It’s safe to say that I wasn’t looking forward to the colonoscopy!
Well the preparation instructions arrived, which included a package of laxatives, as if things weren’t bad enough! and instructions for a low residue diet.. zzzzzzzzz. How dull is that?!? two days of that and I was fed up. Being a very literal person, I just took the ideas from the leaflet, so to anyone out there that has to be on a low residue diet, top tip! do some research online and check with the hospital team what is allowed and what isn’t. I didn’t, and spent two days eating white bread, chicken, white rice and lots of water. By day two, I was so bored with it that I gave my dog what was left of the chicken and rice. Add to that the required laxative doses and my appointment wasn’t until 6pm, I felt pretty fed up. I tried to use Mindfulness to deal with my anxiety by trying to focus on what was directly in front of me and stay in the moment. Mindfulness is a great skill to cope with anxiety and stress and actually enjoy life in general, but it takes a lot of practice and I wasn’t able to fully engage in it. Instead I realise that I went into my default mode of denial and distraction! These are also good coping mechanisms for stress and anxiety and a skill I can use quite easily. 🙂
I arrived at the hospital at 4.50 as instructed. I was seen by a nurse who confirmed my appointment and personal details and I was shown to my room. Yep! My room! What a new world this private care is. It all seemed a bit much for a quick 30 minute proceedure…but I wasn’t complaining and went with it. A menu was set out on the cabinet next to the bed, I thought that was a bit cruel! But apparently that was for after the procedure but all I wanted was a cup of tea and to get back home. I was told that the colonoscopy would probably be about 7pm not 6pm and that the consultant would come to see me before going down. Left alone in the room I felt a bit lost, so I sat on the bed, watched pointless and began to relax, periodically drooling through the menu!
The consultant arrived and seemed surprised how relaxed (and perhaps cheerful?) I was. He went through the procedure. I had done a little research on the Internet about Crohn’s Disease by this time and read about colitis too. That sounded a much better option! Deciding colitis was the lesser of two evils I asked hopefully “Do you think it could be colitis?”
“No!” came the confused, but very firm reply. “I’m looking for Crohn’s Disease.” Damn it!! and then almost dismissively he said “and anaesthetic…”
“Yep!” I quickly confirmed.
He looked surprised “Are you having anaesthetic?”
“Yep, everything! Give me everything you’ve got!”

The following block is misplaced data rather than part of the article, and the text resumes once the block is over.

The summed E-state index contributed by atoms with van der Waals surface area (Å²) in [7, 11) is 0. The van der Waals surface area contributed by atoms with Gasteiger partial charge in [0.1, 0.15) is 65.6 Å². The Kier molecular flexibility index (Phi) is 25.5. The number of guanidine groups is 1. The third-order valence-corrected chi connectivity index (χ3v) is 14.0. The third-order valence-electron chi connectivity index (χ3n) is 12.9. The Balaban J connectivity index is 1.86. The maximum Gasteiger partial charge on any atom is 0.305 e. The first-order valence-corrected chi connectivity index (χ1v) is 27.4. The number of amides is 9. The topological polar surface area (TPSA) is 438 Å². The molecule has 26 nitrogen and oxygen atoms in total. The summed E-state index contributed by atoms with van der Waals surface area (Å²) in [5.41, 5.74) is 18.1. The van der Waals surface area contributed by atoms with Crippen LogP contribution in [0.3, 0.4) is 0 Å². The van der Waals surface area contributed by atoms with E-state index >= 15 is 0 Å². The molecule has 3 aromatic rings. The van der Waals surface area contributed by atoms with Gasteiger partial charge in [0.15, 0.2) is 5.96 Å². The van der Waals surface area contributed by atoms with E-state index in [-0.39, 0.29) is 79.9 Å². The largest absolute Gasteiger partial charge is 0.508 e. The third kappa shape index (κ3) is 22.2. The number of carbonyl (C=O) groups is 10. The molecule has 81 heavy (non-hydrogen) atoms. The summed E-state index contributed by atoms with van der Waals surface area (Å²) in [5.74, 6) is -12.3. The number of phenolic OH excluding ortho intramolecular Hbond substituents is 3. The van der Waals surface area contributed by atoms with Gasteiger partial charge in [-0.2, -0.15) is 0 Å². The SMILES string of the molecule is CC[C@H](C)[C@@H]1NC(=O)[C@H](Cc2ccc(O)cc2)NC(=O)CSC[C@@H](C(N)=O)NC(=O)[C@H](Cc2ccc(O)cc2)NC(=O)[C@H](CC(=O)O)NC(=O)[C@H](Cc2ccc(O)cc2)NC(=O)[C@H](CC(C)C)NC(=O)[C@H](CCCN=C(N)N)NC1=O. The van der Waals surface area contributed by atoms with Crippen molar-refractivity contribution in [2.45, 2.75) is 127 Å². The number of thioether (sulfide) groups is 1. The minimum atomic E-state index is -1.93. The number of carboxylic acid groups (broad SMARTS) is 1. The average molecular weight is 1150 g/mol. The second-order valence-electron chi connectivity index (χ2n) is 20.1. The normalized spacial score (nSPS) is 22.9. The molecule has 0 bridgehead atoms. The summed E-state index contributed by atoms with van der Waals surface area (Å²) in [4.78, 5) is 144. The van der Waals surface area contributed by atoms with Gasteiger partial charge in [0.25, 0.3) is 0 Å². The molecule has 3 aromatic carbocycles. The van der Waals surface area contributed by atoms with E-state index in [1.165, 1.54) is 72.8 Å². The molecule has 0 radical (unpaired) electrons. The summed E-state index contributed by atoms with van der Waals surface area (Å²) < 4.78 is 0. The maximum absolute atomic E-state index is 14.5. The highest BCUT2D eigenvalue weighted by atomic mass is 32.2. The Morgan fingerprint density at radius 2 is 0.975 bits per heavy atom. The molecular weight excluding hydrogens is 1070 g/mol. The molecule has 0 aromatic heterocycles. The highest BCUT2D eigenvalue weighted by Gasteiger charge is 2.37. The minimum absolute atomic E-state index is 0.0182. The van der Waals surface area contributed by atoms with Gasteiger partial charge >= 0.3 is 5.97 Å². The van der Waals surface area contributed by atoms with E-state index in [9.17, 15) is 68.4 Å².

“Oh ok, well I wont give you too much, so that we can still have a conversation during the procedure.” What?!? A conversation during a colonoscopy?!? I dont know what sort of conversation he thought we were going to have, but I had a strong sense he was being rather optimistic!
Once in the gown I began to get very sleepy and started yawning. As I was wheeled into the procedure room, I quickly scanned my surroundings and felt a little overwhelmed by all that equipment. My nerves kicked in and I wasn’t sure whether I felt reassured or creeped out when the anaesthetist stared at my hands and said with glee “Oooh look at those veins!” 20mgs of pethidine later…oh dear..pethidine. That’s not good…I had that during labour once, and it sent me as high as a kite!! The conversation the consultant was hoping for was fast becoming a fantasy….
I can remember watching the screen and the nurse calling my name, asking me if I could hear them. I apologised, looked at them and with a glazed look turned back to the screen. And that’s all I remember until I reached the recovery room. The consultant came to speak to me and confirmed it was Crohn’s Disease and that he would be referring me for an MRI. What seemed like an age, it probably wasn’t!, I was taken back to my room. In my mind I’m good to go, but I was put into the bed and the side bars on the bed were raised. That confused me a bit! I was feeling ok and itching to get home, and no-one actually said I needed to stay and rest, so I sat and twiddled my thumbs becoming increasigly bored and agitated. I decided it was time to get dressed, and I climbed over the raised railings out of the bed and donned my clothes. I went and peeped outside the door. The staff saw me straight away, “What are you doing out of bed?”
“I’m ready to go home”
“You can’t go yet. I put the bars up to stop you getting out.” That’s why they were up!
I was sent back to my room with a cup of tea and some biscuits and went home when my lift arrived. I didn’t experience any side effects, other than feeling pretty good! 🙂 I’m not sure if it was the relief that it was all over or the pethidine!